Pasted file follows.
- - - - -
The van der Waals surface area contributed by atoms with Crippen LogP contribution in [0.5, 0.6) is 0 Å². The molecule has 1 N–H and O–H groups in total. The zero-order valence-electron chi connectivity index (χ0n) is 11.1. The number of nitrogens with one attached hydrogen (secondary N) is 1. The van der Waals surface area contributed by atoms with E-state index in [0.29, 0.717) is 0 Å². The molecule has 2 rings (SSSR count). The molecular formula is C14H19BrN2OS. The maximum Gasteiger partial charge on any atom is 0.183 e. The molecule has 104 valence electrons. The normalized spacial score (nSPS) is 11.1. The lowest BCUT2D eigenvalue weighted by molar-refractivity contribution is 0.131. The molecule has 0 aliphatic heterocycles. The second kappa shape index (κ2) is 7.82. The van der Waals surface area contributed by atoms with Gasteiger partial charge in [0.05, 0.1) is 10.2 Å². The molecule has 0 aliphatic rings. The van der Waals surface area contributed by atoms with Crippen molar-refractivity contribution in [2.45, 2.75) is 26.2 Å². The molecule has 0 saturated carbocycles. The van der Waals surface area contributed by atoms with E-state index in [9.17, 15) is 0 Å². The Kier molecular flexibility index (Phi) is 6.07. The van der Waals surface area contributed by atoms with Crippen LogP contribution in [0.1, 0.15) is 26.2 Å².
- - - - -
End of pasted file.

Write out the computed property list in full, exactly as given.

The van der Waals surface area contributed by atoms with Crippen LogP contribution in [0.5, 0.6) is 0 Å². The molecule has 1 N–H and O–H groups in total. The zero-order valence-electron chi connectivity index (χ0n) is 11.1. The number of nitrogens with one attached hydrogen (secondary N) is 1. The van der Waals surface area contributed by atoms with E-state index in [0.29, 0.717) is 0 Å². The molecule has 2 rings (SSSR count). The molecular formula is C14H19BrN2OS. The maximum Gasteiger partial charge on any atom is 0.183 e. The molecule has 104 valence electrons. The normalized spacial score (nSPS) is 11.1. The lowest BCUT2D eigenvalue weighted by molar-refractivity contribution is 0.131. The molecule has 0 aliphatic heterocycles. The second kappa shape index (κ2) is 7.82. The van der Waals surface area contributed by atoms with Gasteiger partial charge in [0.05, 0.1) is 10.2 Å². The molecule has 0 aliphatic rings. The van der Waals surface area contributed by atoms with Crippen molar-refractivity contribution in [2.45, 2.75) is 26.2 Å². The molecule has 0 saturated carbocycles. The van der Waals surface area contributed by atoms with E-state index in [9.17, 15) is 0 Å². The Kier molecular flexibility index (Phi) is 6.07. The van der Waals surface area contributed by atoms with Crippen LogP contribution in [0.1, 0.15) is 26.2 Å².